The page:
4. Do you know exactly which parts of your catalog are in demand for back-to-school?

Maybe you assume that you don’t need to change anything about your campaigns for back-to-school. Just let the traffic come, right? Or maybe you’re tempted to increase bids across the board right now at the outset of the season.

But the reality is, if your entire catalog doesn’t experience greater demand this time of year, you’re wasting spend by increasing bids on products that aren’t seeing heightened traffic.

Some food for thought: The NRF projects that shoppers will spend 64% of their back-to-school budgets on apparel and electronics in 2017. Shoes and school supplies are also popular categories.

That said, every business is different. It’s best to review your own historical campaign performance to see which parts of your catalog are most in-demand for this season before diving into any bid adjustments.

The NRF projects that shoppers will spend 64% of their back-to-school budgets on apparel and electronics in 2017.

Be certain about what products are in season during back-to-school. That way you can adjust your bids in Google Shopping to avoid over-spending on low-demand items and under-spending on high-demand items.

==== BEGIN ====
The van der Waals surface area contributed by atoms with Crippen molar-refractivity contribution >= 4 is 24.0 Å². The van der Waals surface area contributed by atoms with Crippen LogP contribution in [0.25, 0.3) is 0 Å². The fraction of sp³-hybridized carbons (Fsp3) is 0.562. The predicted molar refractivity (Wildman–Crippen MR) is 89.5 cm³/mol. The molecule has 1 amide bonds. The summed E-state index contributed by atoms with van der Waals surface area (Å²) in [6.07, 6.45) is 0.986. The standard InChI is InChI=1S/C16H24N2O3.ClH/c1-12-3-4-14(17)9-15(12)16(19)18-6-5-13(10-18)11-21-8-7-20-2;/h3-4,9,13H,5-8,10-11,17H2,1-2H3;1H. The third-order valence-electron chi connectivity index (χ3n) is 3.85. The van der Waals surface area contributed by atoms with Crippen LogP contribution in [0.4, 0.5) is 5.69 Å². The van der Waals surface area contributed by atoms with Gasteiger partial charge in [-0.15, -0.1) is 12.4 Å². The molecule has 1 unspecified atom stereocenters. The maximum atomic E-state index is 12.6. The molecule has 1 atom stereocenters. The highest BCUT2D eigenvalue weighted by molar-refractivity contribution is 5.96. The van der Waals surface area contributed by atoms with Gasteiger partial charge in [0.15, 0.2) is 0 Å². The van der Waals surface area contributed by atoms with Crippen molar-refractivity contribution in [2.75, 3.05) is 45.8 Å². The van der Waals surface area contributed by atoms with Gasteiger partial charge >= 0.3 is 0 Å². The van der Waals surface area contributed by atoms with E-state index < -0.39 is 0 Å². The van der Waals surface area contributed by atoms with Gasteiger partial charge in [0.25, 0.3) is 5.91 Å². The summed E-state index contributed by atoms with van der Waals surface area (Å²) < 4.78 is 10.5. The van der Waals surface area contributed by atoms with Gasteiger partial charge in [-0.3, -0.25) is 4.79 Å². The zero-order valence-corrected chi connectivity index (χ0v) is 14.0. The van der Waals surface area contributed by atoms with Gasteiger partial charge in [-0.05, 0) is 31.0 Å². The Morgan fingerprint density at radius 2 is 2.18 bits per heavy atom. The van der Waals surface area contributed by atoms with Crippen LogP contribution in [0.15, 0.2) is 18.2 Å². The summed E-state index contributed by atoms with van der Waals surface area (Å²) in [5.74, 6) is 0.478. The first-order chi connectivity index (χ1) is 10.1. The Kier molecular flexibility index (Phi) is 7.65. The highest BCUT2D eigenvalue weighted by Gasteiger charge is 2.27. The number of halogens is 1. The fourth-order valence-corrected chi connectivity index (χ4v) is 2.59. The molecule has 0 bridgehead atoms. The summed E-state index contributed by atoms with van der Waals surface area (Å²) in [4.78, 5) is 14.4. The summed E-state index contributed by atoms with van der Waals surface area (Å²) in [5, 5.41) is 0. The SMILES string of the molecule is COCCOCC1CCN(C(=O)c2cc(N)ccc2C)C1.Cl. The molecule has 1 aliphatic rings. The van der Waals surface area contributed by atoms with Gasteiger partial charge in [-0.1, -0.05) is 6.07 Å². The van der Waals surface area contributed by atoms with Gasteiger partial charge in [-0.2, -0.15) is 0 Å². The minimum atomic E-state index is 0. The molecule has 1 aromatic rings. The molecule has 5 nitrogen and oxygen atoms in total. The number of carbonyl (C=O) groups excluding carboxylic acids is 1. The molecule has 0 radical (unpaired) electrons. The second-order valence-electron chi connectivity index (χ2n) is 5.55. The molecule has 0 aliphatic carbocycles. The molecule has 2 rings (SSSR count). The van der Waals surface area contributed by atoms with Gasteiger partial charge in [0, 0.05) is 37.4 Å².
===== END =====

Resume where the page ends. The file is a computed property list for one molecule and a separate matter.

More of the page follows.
5. Have you revisited your mobile bidding strategy this season?

When your Google Shopping ads don’t surface on mobile, where shoppers research and discover products, your products miss out on impressions that lead to conversions.

If your mobile bids are set conservatively, you might want to increase the amount you’re willing to pay for mobile clicks during this busy season. Some retailers find that impulse items are usually good bets for bidding up on mobile (i.e., wall posters, t-shirts, etc.).

Create a separate campaign just for mobile traffic, so you can adjust bids at the product group level.

If you want to try bidding up some products, don’t use Google’s mobile bid adjustment tool. The adjustment has to apply to an entire campaign or ad group, which probably contains a mix of products that perform well and poorly on mobile.

Instead, create a separate campaign just for mobile traffic, so you can adjust bids at the product group level. You could, for example, create a group containing your best mobile converters, and another group containing your second best mobile converters. Then you could assign a bid to each grouping. This will help you get much more granular.

This E-Commerce Marketing Minutes video shows you how set up a mobile campaign.

So how did you do? If you answered “yes” to most of the questions above, give yourself a pat on the back for a job well-done.

If you answered “no” to most, don’t worry! Back-to-school shopping season is just heating up, and you can prepare by reviewing the tips above and making changes where needed.

And don’t forget to grab the complete 10 Moves to Master Seasonality in Google Shopping e-book. It will cover you for back-to-school, plus the year-end holidays and any other period where you experience seasonal shifts in demand.